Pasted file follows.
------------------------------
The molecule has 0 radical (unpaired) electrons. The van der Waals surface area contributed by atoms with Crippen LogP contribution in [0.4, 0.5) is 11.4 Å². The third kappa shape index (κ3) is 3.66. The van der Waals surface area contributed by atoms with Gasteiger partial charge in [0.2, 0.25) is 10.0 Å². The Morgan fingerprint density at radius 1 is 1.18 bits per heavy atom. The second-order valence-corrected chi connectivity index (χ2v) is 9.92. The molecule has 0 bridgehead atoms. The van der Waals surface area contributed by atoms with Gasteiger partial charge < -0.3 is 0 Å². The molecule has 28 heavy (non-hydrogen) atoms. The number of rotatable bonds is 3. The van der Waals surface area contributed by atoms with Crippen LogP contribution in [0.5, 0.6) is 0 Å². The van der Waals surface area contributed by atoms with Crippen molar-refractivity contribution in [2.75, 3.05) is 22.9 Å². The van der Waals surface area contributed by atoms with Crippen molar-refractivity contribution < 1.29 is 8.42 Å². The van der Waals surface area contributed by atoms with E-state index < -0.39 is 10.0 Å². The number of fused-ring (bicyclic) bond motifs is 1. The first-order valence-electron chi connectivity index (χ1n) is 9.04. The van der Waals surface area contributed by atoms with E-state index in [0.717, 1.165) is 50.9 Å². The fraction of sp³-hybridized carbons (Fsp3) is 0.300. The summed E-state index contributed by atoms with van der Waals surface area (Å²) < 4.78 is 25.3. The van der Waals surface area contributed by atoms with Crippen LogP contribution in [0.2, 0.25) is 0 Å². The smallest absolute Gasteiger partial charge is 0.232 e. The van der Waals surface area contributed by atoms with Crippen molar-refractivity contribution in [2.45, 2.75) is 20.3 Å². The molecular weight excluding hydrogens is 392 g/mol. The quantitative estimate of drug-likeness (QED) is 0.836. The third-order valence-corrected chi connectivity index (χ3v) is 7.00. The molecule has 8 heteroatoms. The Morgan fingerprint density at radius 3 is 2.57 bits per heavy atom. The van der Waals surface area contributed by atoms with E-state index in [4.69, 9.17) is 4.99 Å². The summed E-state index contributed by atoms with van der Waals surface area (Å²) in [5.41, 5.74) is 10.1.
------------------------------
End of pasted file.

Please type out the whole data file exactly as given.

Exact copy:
The molecule has 0 radical (unpaired) electrons. The van der Waals surface area contributed by atoms with Crippen LogP contribution in [0.4, 0.5) is 11.4 Å². The third kappa shape index (κ3) is 3.66. The van der Waals surface area contributed by atoms with Gasteiger partial charge in [0.2, 0.25) is 10.0 Å². The Morgan fingerprint density at radius 1 is 1.18 bits per heavy atom. The second-order valence-corrected chi connectivity index (χ2v) is 9.92. The molecule has 0 bridgehead atoms. The van der Waals surface area contributed by atoms with Gasteiger partial charge < -0.3 is 0 Å². The molecule has 28 heavy (non-hydrogen) atoms. The number of rotatable bonds is 3. The van der Waals surface area contributed by atoms with Crippen LogP contribution in [0.5, 0.6) is 0 Å². The van der Waals surface area contributed by atoms with Crippen molar-refractivity contribution in [2.75, 3.05) is 22.9 Å². The van der Waals surface area contributed by atoms with Crippen molar-refractivity contribution < 1.29 is 8.42 Å². The van der Waals surface area contributed by atoms with E-state index < -0.39 is 10.0 Å². The number of fused-ring (bicyclic) bond motifs is 1. The first-order valence-electron chi connectivity index (χ1n) is 9.04. The van der Waals surface area contributed by atoms with E-state index in [0.717, 1.165) is 50.9 Å². The fraction of sp³-hybridized carbons (Fsp3) is 0.300. The summed E-state index contributed by atoms with van der Waals surface area (Å²) < 4.78 is 25.3. The van der Waals surface area contributed by atoms with Crippen LogP contribution in [0.2, 0.25) is 0 Å². The smallest absolute Gasteiger partial charge is 0.232 e. The van der Waals surface area contributed by atoms with Crippen molar-refractivity contribution in [2.45, 2.75) is 20.3 Å². The molecular weight excluding hydrogens is 392 g/mol. The quantitative estimate of drug-likeness (QED) is 0.836. The third-order valence-corrected chi connectivity index (χ3v) is 7.00. The molecule has 8 heteroatoms. The Morgan fingerprint density at radius 3 is 2.57 bits per heavy atom. The van der Waals surface area contributed by atoms with E-state index in [4.69, 9.17) is 4.99 Å². The summed E-state index contributed by atoms with van der Waals surface area (Å²) in [5.41, 5.74) is 10.1.